Following that we carried out a seawatch from the fishing boats seeing both adult and 1st Winter Little Gulls, myriads of Kittiwake, Guillemots and Razorbills and several Red-throated Divers all on the sea. Our final site before dusk was Burrows Pit on the RSPB Reserve where we saw 4 adult Yellow-legged Gulls, 1 juvenile Mediterranean Gull and several Goldeneye.
81 species were excepted by Lyn as having been seen including a Kingfisher and thanks to David Fenton-Scott for his photography.”
Lodge Hill once more under threat
In September 2014, Medway Council approved a planning application for 5,000 houses that would directly destroy 144ha of Lodge Hill SSSI (and an estimated 80% of the territories of the Nightingale population,) and have a severe impact on the rest of the 351ha SSSI. In 2012, a full survey estimated there were 85 singing males. In 2017, thanks to a public campaign, the decision was ‘called in’ by Government (in other words, it was deemed to be a decision of such national importance that it ought to be determined by the Secretary of State) and was subsequently withdrawn.
Earlier this year (2018) Medway Council submitted a new Draft Plan which again included Lodge Hill. A new campaign was launched by the RSPB as part of a public consultation, which ended on 25th June with over 10,000 people sending messages of objection.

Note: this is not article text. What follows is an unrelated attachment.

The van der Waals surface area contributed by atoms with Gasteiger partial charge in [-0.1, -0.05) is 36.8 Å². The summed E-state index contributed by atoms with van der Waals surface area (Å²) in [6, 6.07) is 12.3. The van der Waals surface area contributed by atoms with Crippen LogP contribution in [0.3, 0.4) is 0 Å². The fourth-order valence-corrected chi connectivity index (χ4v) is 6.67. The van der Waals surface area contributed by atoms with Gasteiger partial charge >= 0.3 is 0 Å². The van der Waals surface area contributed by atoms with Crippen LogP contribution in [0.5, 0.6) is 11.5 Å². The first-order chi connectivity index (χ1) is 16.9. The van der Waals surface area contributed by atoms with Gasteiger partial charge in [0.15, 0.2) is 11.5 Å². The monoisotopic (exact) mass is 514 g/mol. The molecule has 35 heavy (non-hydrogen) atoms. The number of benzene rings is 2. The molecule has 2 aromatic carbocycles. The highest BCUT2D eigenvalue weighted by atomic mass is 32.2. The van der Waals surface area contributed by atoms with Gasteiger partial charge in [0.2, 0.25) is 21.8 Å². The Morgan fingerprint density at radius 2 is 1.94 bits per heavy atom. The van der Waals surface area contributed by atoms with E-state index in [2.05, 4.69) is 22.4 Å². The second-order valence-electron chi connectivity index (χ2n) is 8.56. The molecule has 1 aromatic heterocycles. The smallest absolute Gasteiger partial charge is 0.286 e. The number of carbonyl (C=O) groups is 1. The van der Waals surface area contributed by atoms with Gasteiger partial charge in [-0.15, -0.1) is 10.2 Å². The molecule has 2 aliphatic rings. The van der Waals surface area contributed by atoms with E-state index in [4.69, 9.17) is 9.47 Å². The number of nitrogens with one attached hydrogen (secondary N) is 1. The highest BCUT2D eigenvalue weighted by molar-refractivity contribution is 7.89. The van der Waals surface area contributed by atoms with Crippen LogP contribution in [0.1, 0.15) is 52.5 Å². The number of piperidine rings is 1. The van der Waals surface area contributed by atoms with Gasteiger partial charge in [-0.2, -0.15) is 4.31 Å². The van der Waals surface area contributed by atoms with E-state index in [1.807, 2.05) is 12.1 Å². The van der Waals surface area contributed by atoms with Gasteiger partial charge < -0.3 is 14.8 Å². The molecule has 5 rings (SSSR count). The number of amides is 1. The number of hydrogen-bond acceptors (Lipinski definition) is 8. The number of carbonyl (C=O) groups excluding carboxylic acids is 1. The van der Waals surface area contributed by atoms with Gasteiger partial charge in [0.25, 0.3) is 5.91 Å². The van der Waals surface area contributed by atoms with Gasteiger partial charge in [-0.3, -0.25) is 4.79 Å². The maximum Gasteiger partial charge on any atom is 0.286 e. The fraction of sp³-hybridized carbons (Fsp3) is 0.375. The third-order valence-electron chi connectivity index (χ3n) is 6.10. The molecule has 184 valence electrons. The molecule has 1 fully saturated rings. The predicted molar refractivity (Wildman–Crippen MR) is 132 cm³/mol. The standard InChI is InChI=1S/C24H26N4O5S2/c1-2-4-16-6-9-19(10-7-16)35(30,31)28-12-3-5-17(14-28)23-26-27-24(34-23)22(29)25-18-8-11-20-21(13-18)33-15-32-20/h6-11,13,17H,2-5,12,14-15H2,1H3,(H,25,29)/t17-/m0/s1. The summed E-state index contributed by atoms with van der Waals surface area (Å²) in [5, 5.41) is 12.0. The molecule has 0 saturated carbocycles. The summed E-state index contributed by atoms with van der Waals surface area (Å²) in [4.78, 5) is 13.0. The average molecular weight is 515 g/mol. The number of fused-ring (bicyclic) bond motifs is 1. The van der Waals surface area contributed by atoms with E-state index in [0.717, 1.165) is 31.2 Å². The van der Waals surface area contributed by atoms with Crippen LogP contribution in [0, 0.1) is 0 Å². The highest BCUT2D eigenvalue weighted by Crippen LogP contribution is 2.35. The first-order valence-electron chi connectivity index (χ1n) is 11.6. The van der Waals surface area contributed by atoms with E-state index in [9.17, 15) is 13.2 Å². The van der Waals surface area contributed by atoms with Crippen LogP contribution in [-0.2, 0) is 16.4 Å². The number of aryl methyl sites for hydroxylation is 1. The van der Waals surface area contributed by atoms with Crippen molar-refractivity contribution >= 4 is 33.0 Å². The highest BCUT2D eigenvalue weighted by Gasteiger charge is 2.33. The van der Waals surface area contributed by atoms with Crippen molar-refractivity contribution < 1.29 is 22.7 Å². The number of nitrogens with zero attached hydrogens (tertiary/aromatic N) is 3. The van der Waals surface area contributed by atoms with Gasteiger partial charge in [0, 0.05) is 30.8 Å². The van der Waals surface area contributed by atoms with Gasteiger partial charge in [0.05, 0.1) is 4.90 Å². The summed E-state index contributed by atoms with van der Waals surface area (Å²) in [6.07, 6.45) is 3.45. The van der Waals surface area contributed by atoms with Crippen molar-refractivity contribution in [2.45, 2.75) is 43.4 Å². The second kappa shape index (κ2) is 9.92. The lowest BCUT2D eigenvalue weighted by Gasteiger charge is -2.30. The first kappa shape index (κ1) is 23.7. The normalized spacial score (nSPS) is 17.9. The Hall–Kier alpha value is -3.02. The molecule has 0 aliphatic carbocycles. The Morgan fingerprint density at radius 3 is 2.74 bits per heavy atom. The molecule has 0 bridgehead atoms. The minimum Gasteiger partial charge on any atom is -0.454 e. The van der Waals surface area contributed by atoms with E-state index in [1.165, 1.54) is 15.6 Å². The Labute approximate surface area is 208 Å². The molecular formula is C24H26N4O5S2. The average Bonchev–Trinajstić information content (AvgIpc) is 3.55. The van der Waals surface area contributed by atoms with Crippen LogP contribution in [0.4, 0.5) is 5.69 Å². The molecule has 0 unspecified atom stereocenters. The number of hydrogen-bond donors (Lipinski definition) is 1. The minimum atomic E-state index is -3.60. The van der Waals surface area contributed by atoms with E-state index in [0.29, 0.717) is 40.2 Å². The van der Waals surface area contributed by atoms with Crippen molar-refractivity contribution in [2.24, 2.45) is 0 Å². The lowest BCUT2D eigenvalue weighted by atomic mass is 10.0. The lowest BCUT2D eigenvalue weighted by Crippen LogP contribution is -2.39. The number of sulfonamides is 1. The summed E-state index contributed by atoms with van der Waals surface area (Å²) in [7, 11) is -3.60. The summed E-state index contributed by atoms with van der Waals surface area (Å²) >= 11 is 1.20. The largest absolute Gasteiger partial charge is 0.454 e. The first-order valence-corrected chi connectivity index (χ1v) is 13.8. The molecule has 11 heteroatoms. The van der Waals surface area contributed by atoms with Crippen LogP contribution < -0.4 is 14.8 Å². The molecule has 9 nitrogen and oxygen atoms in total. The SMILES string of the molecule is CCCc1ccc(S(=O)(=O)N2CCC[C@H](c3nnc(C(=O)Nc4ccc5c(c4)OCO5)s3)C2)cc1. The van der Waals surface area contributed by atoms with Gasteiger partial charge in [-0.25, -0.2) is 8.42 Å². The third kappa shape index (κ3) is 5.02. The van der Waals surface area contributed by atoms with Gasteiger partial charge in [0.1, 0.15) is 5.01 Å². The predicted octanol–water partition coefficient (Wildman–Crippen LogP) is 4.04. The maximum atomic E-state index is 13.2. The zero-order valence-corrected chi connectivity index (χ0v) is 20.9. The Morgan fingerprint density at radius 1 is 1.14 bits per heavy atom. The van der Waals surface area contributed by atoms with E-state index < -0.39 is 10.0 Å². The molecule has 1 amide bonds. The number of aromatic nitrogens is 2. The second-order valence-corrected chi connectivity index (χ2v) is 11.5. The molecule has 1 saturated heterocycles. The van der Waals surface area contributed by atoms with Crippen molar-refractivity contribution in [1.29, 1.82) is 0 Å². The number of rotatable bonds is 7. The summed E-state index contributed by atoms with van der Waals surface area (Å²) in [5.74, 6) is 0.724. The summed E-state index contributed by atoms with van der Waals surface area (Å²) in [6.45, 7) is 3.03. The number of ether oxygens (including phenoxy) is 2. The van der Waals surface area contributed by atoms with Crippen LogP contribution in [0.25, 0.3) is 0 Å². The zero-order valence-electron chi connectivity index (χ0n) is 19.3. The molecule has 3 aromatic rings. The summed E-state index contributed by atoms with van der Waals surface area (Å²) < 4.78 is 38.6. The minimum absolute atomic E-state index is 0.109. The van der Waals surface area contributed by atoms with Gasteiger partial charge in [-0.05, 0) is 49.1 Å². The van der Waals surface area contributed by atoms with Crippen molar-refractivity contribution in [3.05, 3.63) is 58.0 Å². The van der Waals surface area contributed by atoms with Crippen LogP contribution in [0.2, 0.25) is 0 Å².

Medway Council is expected to submit another Draft Plan towards the end of 2018, following a review of the results of the consultation. Homes England, the owners of Lodge Hill, are expected to submit a new planning application for houses towards the end of 2018.
For further information, see the RSPB Campaign Page below.
RSPB Campaign Page
Updated Member’s Blog
KOS member Steve Ashton has updated his photo blog at a new web address, with some stunning images.
See Steve’s Photographic Journal
New Kent List published
An updated and easier-to-use version of The Kent List has been published. Dating back to 1781, maintained by Keith Privett, the page lists all species reported in Kent.
Honorary Life Vice Presidents
Congratulations to John Cantelo and John Hollyer on being elected Honorary Life Vice Presidents of the Society. This recognises the contribution that both these long-serving members have made to birding in Kent and to the Society over many years.
Kent Ornithological Society’s Tetrad Atlas
The KOS Tetrad Atlas has been restored and is now available on this website.